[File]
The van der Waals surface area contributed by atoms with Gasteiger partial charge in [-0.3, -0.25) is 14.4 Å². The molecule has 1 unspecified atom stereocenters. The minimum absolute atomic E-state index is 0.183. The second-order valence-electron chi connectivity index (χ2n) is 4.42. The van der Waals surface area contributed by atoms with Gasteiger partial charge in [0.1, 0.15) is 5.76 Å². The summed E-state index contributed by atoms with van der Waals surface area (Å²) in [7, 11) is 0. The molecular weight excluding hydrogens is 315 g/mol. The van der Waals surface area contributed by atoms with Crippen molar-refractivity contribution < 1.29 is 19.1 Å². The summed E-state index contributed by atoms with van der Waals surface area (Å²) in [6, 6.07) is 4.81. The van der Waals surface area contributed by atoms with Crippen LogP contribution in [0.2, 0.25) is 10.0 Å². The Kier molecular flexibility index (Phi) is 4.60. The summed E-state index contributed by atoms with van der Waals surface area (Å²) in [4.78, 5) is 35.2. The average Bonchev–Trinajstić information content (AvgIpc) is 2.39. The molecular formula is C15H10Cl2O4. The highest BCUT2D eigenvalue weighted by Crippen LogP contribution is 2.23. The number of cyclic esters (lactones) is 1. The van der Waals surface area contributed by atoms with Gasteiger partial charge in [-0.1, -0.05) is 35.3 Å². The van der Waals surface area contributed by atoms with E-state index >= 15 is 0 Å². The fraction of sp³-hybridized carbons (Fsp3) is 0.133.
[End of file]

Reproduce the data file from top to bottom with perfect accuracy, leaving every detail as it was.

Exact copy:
The van der Waals surface area contributed by atoms with Gasteiger partial charge in [-0.3, -0.25) is 14.4 Å². The molecule has 1 unspecified atom stereocenters. The minimum absolute atomic E-state index is 0.183. The second-order valence-electron chi connectivity index (χ2n) is 4.42. The van der Waals surface area contributed by atoms with Gasteiger partial charge in [0.1, 0.15) is 5.76 Å². The summed E-state index contributed by atoms with van der Waals surface area (Å²) in [7, 11) is 0. The molecular weight excluding hydrogens is 315 g/mol. The van der Waals surface area contributed by atoms with Crippen molar-refractivity contribution < 1.29 is 19.1 Å². The summed E-state index contributed by atoms with van der Waals surface area (Å²) in [6, 6.07) is 4.81. The van der Waals surface area contributed by atoms with Crippen LogP contribution in [0.2, 0.25) is 10.0 Å². The Kier molecular flexibility index (Phi) is 4.60. The summed E-state index contributed by atoms with van der Waals surface area (Å²) in [4.78, 5) is 35.2. The average Bonchev–Trinajstić information content (AvgIpc) is 2.39. The molecular formula is C15H10Cl2O4. The highest BCUT2D eigenvalue weighted by Crippen LogP contribution is 2.23. The number of cyclic esters (lactones) is 1. The van der Waals surface area contributed by atoms with Gasteiger partial charge in [-0.1, -0.05) is 35.3 Å². The van der Waals surface area contributed by atoms with E-state index >= 15 is 0 Å². The fraction of sp³-hybridized carbons (Fsp3) is 0.133.